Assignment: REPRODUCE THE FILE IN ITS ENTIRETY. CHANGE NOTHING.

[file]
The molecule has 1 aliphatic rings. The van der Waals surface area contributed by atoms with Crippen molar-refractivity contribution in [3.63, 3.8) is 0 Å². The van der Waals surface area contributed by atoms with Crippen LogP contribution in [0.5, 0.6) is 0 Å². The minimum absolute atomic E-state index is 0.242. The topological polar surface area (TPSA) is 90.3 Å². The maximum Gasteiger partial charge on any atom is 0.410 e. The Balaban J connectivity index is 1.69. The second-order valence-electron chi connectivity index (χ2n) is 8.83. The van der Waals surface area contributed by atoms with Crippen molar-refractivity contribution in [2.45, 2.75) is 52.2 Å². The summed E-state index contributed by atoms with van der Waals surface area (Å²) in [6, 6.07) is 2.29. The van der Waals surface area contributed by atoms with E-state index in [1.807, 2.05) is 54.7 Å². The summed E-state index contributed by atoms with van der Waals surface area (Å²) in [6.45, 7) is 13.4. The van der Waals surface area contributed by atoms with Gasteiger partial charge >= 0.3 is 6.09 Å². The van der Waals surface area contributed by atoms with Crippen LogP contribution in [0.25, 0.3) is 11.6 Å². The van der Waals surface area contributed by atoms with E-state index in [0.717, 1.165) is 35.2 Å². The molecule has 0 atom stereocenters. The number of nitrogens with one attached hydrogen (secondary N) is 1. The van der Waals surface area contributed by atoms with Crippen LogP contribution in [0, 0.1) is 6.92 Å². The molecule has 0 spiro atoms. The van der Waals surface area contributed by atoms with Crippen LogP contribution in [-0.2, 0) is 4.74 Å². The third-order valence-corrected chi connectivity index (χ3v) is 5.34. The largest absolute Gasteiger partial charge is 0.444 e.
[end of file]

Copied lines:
The molecule has 1 aliphatic rings. The van der Waals surface area contributed by atoms with Crippen molar-refractivity contribution in [3.63, 3.8) is 0 Å². The van der Waals surface area contributed by atoms with Crippen LogP contribution in [0.5, 0.6) is 0 Å². The minimum absolute atomic E-state index is 0.242. The topological polar surface area (TPSA) is 90.3 Å². The maximum Gasteiger partial charge on any atom is 0.410 e. The Balaban J connectivity index is 1.69. The second-order valence-electron chi connectivity index (χ2n) is 8.83. The van der Waals surface area contributed by atoms with Crippen molar-refractivity contribution in [2.45, 2.75) is 52.2 Å². The summed E-state index contributed by atoms with van der Waals surface area (Å²) in [6, 6.07) is 2.29. The van der Waals surface area contributed by atoms with E-state index in [1.807, 2.05) is 54.7 Å². The summed E-state index contributed by atoms with van der Waals surface area (Å²) in [6.45, 7) is 13.4. The van der Waals surface area contributed by atoms with Gasteiger partial charge >= 0.3 is 6.09 Å². The van der Waals surface area contributed by atoms with Crippen LogP contribution in [0.25, 0.3) is 11.6 Å². The van der Waals surface area contributed by atoms with E-state index in [0.717, 1.165) is 35.2 Å². The molecule has 0 atom stereocenters. The number of nitrogens with one attached hydrogen (secondary N) is 1. The van der Waals surface area contributed by atoms with Crippen LogP contribution in [0, 0.1) is 6.92 Å². The molecule has 0 spiro atoms. The van der Waals surface area contributed by atoms with Crippen LogP contribution in [-0.2, 0) is 4.74 Å². The third-order valence-corrected chi connectivity index (χ3v) is 5.34. The largest absolute Gasteiger partial charge is 0.444 e.